French Producers’ Dominance in the Global Wine Market
In my opinion, while developing the argument of the competitive advantages of the French wine industry, SWOT analysis can be of use. SWOT presupposes the description of a company’s internal and external advantages and disadvantages, which are categorized as “Strengths, Weaknesses, Opportunities, and Threats” (Braun and Latham 21). It is peculiar that in the case of French industries, its major strength, which helped it to gain its prominence, seems to have turned into a weakness due to changes in the market.
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I can suggest that the French wine export industry developed predominantly as a high-end, luxury-goods industry, and it supported its position through a promise of high quality and exquisite experiences (Heine et al. 178). Bartlett and Mcara demonstrate that historically, the niche of luxury wines was developing due to the transportation costs, but the costs decreased as a result of various innovations while the prestige remained and was solidified with the help of wine classification systems (Bartlett and Mcara 2). Thus, at a point in time, the wine industry of France significantly benefited from innovation.
Bartlett and Mcara define wine classification systems as a marketing tool (2). I agree that this technique must have helped the customers in understanding and appreciating the differences in the quality of the production and created a form of industry brand, a tradition, which was supposed to guarantee the quality and cement the luxury nature of the product (Heine et al. 185). Bartlett and Mcara also point out that the quality standards resulted in greater barriers for potential entrants, which must have been helpful at a point in time. Thus, the classification system was a major source of competitive advantages for French wines.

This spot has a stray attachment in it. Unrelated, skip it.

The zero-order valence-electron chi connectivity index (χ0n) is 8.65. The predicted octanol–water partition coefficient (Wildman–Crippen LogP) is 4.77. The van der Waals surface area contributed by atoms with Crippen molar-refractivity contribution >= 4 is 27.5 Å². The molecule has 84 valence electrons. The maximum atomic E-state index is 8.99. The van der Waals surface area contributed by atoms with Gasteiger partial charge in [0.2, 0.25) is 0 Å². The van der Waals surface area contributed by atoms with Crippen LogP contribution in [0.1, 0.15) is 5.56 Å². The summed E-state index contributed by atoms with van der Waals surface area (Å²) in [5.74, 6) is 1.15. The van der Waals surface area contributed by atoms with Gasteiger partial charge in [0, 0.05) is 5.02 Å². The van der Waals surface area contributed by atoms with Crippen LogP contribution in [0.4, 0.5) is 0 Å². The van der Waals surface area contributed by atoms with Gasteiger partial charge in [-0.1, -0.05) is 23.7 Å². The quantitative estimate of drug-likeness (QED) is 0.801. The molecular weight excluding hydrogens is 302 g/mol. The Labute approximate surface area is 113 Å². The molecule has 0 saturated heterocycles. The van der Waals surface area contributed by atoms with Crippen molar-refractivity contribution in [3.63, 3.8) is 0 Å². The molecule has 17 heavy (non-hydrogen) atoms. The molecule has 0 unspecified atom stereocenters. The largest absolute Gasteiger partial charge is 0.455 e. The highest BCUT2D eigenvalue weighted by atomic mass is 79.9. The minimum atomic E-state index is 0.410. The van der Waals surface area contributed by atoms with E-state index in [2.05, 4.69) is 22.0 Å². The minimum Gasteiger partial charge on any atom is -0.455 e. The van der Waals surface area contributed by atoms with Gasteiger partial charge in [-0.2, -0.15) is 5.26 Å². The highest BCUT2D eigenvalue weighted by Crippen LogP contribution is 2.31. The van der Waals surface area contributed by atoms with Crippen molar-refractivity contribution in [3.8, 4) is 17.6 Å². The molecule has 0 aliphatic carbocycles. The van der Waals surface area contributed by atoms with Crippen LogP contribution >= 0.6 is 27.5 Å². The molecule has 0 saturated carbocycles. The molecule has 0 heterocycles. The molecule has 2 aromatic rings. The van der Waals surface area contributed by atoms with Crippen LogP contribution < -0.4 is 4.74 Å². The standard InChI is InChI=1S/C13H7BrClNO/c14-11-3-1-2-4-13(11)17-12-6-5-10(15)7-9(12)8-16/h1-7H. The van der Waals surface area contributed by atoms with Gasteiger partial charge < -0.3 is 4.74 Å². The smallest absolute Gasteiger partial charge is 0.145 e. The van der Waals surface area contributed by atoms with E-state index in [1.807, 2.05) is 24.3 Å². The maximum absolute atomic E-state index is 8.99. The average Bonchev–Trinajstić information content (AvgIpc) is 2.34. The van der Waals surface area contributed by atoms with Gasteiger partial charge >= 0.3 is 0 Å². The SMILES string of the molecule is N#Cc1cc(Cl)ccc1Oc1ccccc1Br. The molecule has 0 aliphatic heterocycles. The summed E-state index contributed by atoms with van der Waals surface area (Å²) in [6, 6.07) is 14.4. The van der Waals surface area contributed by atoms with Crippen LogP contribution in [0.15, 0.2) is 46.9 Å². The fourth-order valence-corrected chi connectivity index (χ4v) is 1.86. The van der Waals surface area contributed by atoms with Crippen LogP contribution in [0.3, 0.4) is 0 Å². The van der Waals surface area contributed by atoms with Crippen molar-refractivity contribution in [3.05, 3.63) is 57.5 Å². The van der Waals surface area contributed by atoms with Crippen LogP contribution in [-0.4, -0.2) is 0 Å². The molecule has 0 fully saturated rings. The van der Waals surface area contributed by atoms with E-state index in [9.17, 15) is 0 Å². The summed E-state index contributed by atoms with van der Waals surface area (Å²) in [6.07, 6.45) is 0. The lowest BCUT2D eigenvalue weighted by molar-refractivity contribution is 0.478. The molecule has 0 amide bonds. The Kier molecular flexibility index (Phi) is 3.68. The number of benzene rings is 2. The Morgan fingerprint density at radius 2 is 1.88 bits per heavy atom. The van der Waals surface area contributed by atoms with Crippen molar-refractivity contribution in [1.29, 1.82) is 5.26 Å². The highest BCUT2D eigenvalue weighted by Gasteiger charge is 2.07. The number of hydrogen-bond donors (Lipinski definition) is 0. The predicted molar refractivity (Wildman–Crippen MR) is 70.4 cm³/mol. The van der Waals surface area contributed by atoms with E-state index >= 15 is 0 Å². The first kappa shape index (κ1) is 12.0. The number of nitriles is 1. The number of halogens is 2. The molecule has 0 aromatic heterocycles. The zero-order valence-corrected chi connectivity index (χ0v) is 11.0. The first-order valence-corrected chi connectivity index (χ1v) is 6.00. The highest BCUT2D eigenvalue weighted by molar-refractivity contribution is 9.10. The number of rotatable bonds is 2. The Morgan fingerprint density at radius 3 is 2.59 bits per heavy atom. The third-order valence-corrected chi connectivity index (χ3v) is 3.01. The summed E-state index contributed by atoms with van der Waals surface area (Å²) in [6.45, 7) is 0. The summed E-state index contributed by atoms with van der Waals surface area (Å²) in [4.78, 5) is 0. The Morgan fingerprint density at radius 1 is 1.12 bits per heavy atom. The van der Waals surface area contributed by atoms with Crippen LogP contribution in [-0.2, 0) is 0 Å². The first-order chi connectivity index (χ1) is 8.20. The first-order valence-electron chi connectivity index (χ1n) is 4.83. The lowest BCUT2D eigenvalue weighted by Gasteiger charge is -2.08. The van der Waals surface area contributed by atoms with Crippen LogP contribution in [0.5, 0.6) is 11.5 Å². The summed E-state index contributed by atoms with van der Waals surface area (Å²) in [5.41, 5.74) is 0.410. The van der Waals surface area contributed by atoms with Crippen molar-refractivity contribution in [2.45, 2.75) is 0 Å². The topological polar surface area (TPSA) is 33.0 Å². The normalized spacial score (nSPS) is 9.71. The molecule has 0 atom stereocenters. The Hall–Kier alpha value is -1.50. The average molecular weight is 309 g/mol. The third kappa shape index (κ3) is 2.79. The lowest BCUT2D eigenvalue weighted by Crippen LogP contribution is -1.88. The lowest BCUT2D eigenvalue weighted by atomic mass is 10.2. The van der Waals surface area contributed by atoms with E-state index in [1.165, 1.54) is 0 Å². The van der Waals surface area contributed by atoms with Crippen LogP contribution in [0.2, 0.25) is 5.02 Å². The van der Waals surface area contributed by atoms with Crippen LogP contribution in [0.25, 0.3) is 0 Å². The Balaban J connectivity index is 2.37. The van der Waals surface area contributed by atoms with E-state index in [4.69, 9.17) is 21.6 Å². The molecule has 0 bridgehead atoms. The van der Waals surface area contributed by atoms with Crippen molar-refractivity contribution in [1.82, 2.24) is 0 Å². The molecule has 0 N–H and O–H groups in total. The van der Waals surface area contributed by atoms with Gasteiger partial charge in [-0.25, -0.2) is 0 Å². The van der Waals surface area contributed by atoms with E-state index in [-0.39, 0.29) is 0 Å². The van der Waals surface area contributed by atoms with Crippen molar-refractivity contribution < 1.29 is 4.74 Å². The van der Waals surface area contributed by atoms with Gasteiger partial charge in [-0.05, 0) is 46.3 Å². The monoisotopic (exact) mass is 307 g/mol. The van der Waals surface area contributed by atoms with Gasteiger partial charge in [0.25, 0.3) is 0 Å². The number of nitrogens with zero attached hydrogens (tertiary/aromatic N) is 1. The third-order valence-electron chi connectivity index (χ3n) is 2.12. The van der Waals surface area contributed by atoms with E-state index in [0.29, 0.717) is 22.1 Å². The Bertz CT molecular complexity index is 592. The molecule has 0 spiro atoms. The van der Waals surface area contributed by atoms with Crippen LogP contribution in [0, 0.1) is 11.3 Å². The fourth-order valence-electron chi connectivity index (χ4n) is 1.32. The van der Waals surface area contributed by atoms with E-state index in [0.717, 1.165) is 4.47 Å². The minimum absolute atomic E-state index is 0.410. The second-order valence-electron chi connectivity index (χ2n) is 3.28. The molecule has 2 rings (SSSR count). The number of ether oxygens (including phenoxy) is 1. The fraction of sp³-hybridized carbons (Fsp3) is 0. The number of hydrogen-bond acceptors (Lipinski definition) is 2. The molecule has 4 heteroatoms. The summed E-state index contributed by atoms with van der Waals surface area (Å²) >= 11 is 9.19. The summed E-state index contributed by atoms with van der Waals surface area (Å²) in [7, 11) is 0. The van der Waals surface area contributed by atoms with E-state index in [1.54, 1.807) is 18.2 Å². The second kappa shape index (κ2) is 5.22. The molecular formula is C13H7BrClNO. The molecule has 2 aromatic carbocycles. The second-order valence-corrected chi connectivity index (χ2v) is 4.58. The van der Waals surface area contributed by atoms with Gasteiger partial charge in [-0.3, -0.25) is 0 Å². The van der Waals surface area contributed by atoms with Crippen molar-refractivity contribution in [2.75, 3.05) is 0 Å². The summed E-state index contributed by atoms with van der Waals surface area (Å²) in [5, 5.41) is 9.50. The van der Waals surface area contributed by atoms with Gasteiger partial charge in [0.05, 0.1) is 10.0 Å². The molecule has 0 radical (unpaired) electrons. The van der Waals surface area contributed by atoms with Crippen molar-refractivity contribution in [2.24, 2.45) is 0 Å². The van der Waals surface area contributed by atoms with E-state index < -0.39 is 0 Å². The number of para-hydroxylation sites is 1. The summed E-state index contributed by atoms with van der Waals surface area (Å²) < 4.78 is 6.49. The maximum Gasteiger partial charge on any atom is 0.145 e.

Unfortunately, this classification also proved to be a weakness. Indeed, while ensuring the high status of a luxury good for the wine, the system was also purposefully made rigid, which eventually prevented it from evolving. In turn, the lack of evolution prevented the French wines industry from making use of the new opportunities and addressing the challenges of the changing market, which proved to be rather rapid since the second half of the twentieth century (Bartlett and Mcara 6). As shown by Bartlett and Mcara, the industry kept valuing tradition over development and consumer knowledge, which could protect it from the entrants who valued the same tradition but could not help it evade the threat of innovative entrants. Thus, the appearance of new entrants who seized the opportunities that Old World winemakers were purposefully avoiding was a matter of time.
New World Challengers Taking a Market Share
I argue that the major forces which helped the New World wines enter the market included demand and, especially, innovation. According to Bartlett and Mcara, the major change which led to a boost in the New World wine production (Including Australia and the US) was the domestic market demand, which increased in the post-war era. The New World winemakers have been distinctly customer-oriented, which may have prevented them from establishing luxury brands and oriented them towards a more mass-consumption strategy (Bartlett and Mcara 7). Apart from that, an indirect effect resulted from innovation and available resources: the New World had a lot of land at its disposal and a lack of traditions’ constraint, which allowed them to apply a variety of technologies to the process of winemaking. As a result, the process became easier, more convenient, and less costly for every stakeholder, including the consumer (Morrison and Rabellotti 9).